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MagRack: The Weekly Standard BLEEPs Up

July 26th, 2006 · No Comments

In “What a Bleeping Shame,” Jon Last gives an overview of the CleanFlicks decision, which found that companies selling bowdlerized copies of popular movies (but which bought and warehoused one original DVD for each cleaned copy they sold) were infringing copyright. But there are scattered errors, such as:

The law takes copyright seriously. It’s one of the few rights actually enshrined in the Constitution.

Actually, it’s not. Last is presumably referring to the clause of Article 1, Section 8 that gives Congress the power to create “exclusive rights” in original works, which puts copyright on all fours with any other statutory claim under the Commece Clause. Congress can make copyright as strong or weak as it pleases, or do away with it entirely. Of course, the Standard seems to hold the same view of the First and Fourth Amendments, so maybe this is just a function of their idiosyncratic understanding of what it means to be “enshrined in the constitution.” Later:
But on this count, they had already been rebuffed by Congress, which, in the Family Movie Act passed in 2005, provided an explicit fair use exemption for people who wanted to edit movies in the privacy of their own homes. This right to create a “criticized” version of a movie was not, however, extended to commercial businesses.

Now, I wrote about the Family Movie Act when it passed, so this strikes me as especially odd: The FMA was passed precisely in response to commercial businesses like ClearPlay, which provide special players that automatically create filtered versions of supported movies on the fly, as they’re being played from the original DVD. And in fact, that, rather than some commercial/noncommercial distinction, is the key to why ClearPlay’s business model is legal and CleanFlicks isn’t: The former does the filtering between the player and the screen, while the latter does it on a new disc.

Now it might’ve been interesting to go into how strangely the law is now required to treat essentially identical services based on these somewhat arbitrary differences in how they function: The studios core argument was about artistic control, and ClearPlay impinges on that just as much as CleanFlicks. Similarly, Last might have mentioned (but didn’t) the First Sale doctrine argument: A business that bought up books, crossed out any profanity with a Sharpie, and resold them would unambiguously be in the clear on First Sale grounds. But as a side-effect of how digital technology works, First Sale rights essentially vanish in the digital realm: I have a clear right to give or sell you a book I’ve bought, but the only way I can “transfer” a downloaded movie to you (without selling you the whole computer, I guess) is to make a copy for you while deleting my own.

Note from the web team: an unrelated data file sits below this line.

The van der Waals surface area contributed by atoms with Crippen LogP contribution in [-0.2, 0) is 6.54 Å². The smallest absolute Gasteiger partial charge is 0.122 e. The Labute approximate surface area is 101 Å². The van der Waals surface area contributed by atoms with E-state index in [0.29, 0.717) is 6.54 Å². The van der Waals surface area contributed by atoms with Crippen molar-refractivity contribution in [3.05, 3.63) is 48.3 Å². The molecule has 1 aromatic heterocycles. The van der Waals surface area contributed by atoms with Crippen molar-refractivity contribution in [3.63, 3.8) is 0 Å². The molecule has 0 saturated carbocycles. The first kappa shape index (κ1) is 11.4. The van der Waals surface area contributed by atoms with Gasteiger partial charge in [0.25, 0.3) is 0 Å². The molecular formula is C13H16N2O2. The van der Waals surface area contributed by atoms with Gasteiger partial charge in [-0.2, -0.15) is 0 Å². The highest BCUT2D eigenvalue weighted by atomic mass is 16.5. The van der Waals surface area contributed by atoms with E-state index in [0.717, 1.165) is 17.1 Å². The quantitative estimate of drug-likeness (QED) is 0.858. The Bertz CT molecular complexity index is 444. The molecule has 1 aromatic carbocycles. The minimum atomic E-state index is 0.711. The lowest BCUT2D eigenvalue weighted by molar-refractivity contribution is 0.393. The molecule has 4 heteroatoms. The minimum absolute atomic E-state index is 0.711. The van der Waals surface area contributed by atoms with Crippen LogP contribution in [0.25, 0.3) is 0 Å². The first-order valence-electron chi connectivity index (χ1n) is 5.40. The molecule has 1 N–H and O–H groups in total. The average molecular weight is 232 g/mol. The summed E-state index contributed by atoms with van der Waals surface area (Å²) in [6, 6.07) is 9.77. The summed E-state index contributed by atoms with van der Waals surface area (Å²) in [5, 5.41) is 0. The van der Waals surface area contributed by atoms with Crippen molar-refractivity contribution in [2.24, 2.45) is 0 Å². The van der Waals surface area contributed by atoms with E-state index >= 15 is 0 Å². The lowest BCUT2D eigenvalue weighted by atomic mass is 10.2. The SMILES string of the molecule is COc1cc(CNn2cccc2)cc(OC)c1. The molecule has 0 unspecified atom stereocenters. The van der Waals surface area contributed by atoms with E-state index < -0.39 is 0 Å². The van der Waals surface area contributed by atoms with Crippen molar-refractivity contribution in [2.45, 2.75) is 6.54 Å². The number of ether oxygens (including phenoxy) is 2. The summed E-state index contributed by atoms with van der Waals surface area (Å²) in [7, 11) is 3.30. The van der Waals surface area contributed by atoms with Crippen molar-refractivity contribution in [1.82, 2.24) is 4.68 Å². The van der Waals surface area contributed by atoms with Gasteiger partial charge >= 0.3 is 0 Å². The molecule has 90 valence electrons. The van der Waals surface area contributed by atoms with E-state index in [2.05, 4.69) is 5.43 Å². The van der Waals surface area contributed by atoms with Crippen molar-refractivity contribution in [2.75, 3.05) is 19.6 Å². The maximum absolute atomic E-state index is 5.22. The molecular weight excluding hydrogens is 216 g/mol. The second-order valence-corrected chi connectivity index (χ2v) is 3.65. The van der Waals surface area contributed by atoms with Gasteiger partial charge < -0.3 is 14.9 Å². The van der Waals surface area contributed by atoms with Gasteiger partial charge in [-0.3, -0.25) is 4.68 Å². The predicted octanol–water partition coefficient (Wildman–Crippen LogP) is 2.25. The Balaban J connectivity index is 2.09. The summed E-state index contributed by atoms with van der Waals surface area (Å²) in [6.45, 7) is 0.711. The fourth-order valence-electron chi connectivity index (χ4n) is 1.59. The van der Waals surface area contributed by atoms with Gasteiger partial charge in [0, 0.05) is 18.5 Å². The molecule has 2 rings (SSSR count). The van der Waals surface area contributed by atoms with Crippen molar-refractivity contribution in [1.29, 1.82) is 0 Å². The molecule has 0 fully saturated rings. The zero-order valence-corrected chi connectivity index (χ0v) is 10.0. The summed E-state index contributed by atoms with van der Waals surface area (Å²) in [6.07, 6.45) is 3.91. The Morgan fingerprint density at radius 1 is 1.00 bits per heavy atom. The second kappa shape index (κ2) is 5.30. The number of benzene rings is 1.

But these topics don’t interest Last, because hey, there’s a culture war argument to be made:

Mind you, the Hollywood contention that the lawsuit was about creative control and artistic integrity didn’t hold much water. After all, studios routinely sell significantly edited versions of their movies (and edited in the same way CleanFlicks does, to remove nudity, profanity, and gore) for broadcast on airplanes or television….It’s one thing to show a cleaned-up version of Wedding Crashers for the enjoyment of passengers on a flight from Los Angeles to Paris; but for a family in Provo to be able to watch it together is another matter entirely. One of the conservative complaints about Hollywood has always been that it’s a town where people will exploit anything for a dollar. But it seems that there are still limits: Catering to a religious audience is something the studios just won’t do.

This is, of course, stupid. The point is not control for a particular purpose (sticking it to Christians!) but control period, which is why the studios opposed the Family Movie Act too. The point is not that directors like jet setters and loathe midwesterners (true though that may be), it’s that jet setters get an edited version that the studios approve when and if the studios approve. So Last is right that the case “did open a window onto the soul of Hollyood.” Shame he’s too busy rereading his script from Culture War 29: Republicans Strike Back to look through it.

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